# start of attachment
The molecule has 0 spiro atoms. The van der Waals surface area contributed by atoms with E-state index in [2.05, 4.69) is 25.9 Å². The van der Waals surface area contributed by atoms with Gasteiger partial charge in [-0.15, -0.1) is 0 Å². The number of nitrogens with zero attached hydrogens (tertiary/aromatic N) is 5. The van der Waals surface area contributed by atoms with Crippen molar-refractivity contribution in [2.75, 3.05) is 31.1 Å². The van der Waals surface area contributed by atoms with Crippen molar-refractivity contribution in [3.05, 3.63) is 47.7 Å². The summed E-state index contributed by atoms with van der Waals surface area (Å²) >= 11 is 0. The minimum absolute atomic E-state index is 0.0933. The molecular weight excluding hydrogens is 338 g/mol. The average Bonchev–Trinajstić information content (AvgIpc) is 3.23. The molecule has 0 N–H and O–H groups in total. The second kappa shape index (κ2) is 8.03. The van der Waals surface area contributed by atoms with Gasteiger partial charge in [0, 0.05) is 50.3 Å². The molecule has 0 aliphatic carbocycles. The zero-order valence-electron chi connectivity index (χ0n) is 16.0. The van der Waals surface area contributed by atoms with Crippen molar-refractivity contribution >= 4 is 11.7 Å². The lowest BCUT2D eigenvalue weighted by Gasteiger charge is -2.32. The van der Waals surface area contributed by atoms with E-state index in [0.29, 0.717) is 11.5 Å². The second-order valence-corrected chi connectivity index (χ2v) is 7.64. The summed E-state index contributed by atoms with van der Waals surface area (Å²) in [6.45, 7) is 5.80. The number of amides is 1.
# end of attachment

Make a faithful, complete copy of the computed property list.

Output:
The molecule has 0 spiro atoms. The van der Waals surface area contributed by atoms with E-state index in [2.05, 4.69) is 25.9 Å². The van der Waals surface area contributed by atoms with Gasteiger partial charge in [-0.15, -0.1) is 0 Å². The number of nitrogens with zero attached hydrogens (tertiary/aromatic N) is 5. The van der Waals surface area contributed by atoms with Crippen molar-refractivity contribution in [2.75, 3.05) is 31.1 Å². The van der Waals surface area contributed by atoms with Crippen molar-refractivity contribution in [3.05, 3.63) is 47.7 Å². The summed E-state index contributed by atoms with van der Waals surface area (Å²) >= 11 is 0. The minimum absolute atomic E-state index is 0.0933. The molecular weight excluding hydrogens is 338 g/mol. The average Bonchev–Trinajstić information content (AvgIpc) is 3.23. The molecule has 0 N–H and O–H groups in total. The second kappa shape index (κ2) is 8.03. The van der Waals surface area contributed by atoms with Gasteiger partial charge in [0, 0.05) is 50.3 Å². The molecule has 0 aliphatic carbocycles. The zero-order valence-electron chi connectivity index (χ0n) is 16.0. The van der Waals surface area contributed by atoms with Crippen molar-refractivity contribution >= 4 is 11.7 Å². The lowest BCUT2D eigenvalue weighted by Gasteiger charge is -2.32. The van der Waals surface area contributed by atoms with E-state index in [0.29, 0.717) is 11.5 Å². The second-order valence-corrected chi connectivity index (χ2v) is 7.64. The summed E-state index contributed by atoms with van der Waals surface area (Å²) in [6.45, 7) is 5.80. The number of amides is 1.